Skip to Main Content
It looks like you're using Internet Explorer 11 or older. This website works best with modern browsers such as the latest versions of Chrome, Firefox, Safari, and Edge. If you continue with this browser, you may see unexpected results.

UR Alumni Research Guide: Researching Potential Employers

Researching Potential Employers

When it’s time to learn about organizations you are interested in working at or if you already have an interview lined up—how do you best go about finding the most important and credible information about that operation? You'll want to find out as much as you can ahead of time to get a competitive edge and show that you have done your homework! By doing this research ahead of time, you can impress the recruiter or interviewer by showing that you were prepared enough to ask the most relevant questions, that you are aware of the organization's current challenges and opportunities, and have a heads up on any important recent news and developments such as the release of a critical new product or service or launch of a major new initiative.

Of course, you can check the organization's’ own Web site, or do a Google search on its name to find some of this—and you should!—but there’s a whole lot more available to you to dig really deep into the enterprise. You can discover harder-to-find and more “insider” type information like its competitors, strategy, key staff and contacts, financial health, and even what it’s like to work there.

In this section, I’ve pulled together some favorite free sources and some strategies for finding information on for-profit and non-profit organizations, all from a student's perspective who's looking for a job or internship--and all organized into the tabs below. I’d suggest starting with the glossary at the below right as well, to help you understand the difference between various types of organizations and how your research strategy will vary based on those distinctions.


Open Web Searching Strategies

Although the real in-depth nitty gritty and insider type information about companies and non-profits is found in our library's full strength and powerful searchable databases, , you can also find quite a bit about all sorts of organizations on the open Web. Here are the sources and strategies we recommend you take when doing your open web research:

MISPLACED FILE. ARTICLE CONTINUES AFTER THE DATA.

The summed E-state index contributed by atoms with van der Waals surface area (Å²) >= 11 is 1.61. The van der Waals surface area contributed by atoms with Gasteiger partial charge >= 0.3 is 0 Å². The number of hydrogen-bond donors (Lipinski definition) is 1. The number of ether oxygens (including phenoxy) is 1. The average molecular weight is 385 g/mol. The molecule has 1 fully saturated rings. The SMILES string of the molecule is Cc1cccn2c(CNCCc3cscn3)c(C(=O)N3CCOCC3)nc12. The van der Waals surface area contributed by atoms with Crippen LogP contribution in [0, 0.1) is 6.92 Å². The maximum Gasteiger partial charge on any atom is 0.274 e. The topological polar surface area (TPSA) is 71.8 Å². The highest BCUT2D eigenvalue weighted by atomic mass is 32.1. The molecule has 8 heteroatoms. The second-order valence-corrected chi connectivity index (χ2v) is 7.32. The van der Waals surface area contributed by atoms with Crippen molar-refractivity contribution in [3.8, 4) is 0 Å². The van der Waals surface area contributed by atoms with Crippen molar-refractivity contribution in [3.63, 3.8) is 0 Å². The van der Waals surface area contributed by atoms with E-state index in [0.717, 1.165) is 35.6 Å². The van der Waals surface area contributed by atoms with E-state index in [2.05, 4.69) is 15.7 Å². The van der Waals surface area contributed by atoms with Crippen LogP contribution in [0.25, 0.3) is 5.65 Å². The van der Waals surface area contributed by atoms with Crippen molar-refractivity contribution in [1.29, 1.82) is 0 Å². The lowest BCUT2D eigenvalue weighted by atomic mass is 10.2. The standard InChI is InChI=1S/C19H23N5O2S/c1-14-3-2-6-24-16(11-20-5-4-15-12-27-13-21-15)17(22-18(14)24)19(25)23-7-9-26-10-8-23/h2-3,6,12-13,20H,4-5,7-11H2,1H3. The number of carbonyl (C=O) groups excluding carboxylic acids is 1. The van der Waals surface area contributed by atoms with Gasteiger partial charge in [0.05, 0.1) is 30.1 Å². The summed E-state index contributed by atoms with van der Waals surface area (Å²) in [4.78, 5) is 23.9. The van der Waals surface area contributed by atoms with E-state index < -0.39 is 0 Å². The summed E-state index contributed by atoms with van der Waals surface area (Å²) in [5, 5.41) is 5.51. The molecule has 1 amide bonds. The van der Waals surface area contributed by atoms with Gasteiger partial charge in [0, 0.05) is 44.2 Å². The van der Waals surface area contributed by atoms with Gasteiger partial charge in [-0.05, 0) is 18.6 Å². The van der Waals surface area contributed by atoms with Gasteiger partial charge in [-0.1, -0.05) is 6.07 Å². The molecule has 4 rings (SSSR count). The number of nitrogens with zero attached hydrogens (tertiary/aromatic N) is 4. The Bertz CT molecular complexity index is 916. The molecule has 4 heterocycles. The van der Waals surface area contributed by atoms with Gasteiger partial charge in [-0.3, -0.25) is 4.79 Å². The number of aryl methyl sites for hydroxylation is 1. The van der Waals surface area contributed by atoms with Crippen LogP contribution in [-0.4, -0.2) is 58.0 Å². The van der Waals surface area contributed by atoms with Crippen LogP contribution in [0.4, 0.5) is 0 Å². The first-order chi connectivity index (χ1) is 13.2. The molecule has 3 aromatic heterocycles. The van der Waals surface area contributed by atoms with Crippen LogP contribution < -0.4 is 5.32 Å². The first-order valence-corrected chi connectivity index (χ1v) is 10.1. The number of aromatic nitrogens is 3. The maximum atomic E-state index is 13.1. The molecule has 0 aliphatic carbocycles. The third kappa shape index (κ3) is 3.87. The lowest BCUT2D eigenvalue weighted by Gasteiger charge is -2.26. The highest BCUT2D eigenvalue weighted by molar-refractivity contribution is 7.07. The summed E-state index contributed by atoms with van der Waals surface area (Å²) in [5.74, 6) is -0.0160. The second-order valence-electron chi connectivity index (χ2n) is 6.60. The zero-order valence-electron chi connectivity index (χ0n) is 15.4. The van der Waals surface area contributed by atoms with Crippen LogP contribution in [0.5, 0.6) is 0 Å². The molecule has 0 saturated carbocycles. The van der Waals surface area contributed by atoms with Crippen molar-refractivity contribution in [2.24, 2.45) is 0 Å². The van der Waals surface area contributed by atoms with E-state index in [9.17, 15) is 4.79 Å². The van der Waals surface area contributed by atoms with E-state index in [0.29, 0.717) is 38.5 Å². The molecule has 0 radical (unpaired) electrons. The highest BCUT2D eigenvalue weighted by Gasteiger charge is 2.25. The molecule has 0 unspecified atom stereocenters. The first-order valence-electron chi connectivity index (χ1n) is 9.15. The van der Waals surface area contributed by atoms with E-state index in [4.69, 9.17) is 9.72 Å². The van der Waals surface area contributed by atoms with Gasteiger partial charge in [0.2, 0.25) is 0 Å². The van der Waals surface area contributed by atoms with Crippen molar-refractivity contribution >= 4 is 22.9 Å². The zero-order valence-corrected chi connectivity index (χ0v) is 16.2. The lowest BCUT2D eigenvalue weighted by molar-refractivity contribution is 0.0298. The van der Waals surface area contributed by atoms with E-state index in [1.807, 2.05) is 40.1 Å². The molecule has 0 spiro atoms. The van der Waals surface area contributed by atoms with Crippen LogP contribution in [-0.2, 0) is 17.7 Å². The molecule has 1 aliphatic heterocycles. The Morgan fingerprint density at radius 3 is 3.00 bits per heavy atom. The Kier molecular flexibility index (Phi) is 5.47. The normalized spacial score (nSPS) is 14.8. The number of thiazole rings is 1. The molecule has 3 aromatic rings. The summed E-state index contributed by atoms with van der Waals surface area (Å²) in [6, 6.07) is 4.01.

• The Organization's Own Web Site. It's a simple matter, of course, to plug in the name of the target organization you are looking for into Google and link to its Web site to learn more about the operation. But there can be a lot to wade through, so here is what we'd recommend you be sure to click on and review to pinpoint the most relevant facts you need:
    • "About Us" page. Here you'll typically find the history of the organization, names and titles of key executives, its mission, description of its products/services, and what it claims are its competitive strengths.
    • "News" Most organization's Web pages have a "news" link where you can browse and read articles written about the entity, as well as press releases it has recently issued announcing some new initiative or development. Reviewing these press releases are very important to get the very latest information about what the organization is doing, and what it feels is important to tell the public. Remember, however, that these are stories the enterprise wants its audience to read. You can search more broadly in Google and UR's news databases to gather a more comprehensive story about the organization--the good and any bad news!
    • "Products/Services" Click here to get a quick overview of the latest offerings of the organization so you can be familiar with its most current line of offerings.
  • Google Search. It's also just as easy as possible to enter the organization's name into Google and see what surfaces. Here are a few tips to make a simple Google search as effective as possible.
    • You can ensure that you don't find old information from or about the organization by clicking on the "search tools" link after you run a search, and then choose the down arrow for "Any time," where you can enter a time parameter such as one week, one month, or a custom range. See below for an illustration of this.
    • Limiting a Google search of Paychex by currency of information

    • Often the most substantive documents from or about any company or non-profit in Google are in PowerPoint or in PDF. If you go to Google's Advanced Search page and scroll down to the "file type" box, you can specify to only get results in one of those formats.

      Google search for Paychex


      Google search limited to file type

      Advanced search setting under gear icon
    • If you want to find only the most recent open Web news about the organization, don't search Google's general Web search, but click on the "Google News" tab instead.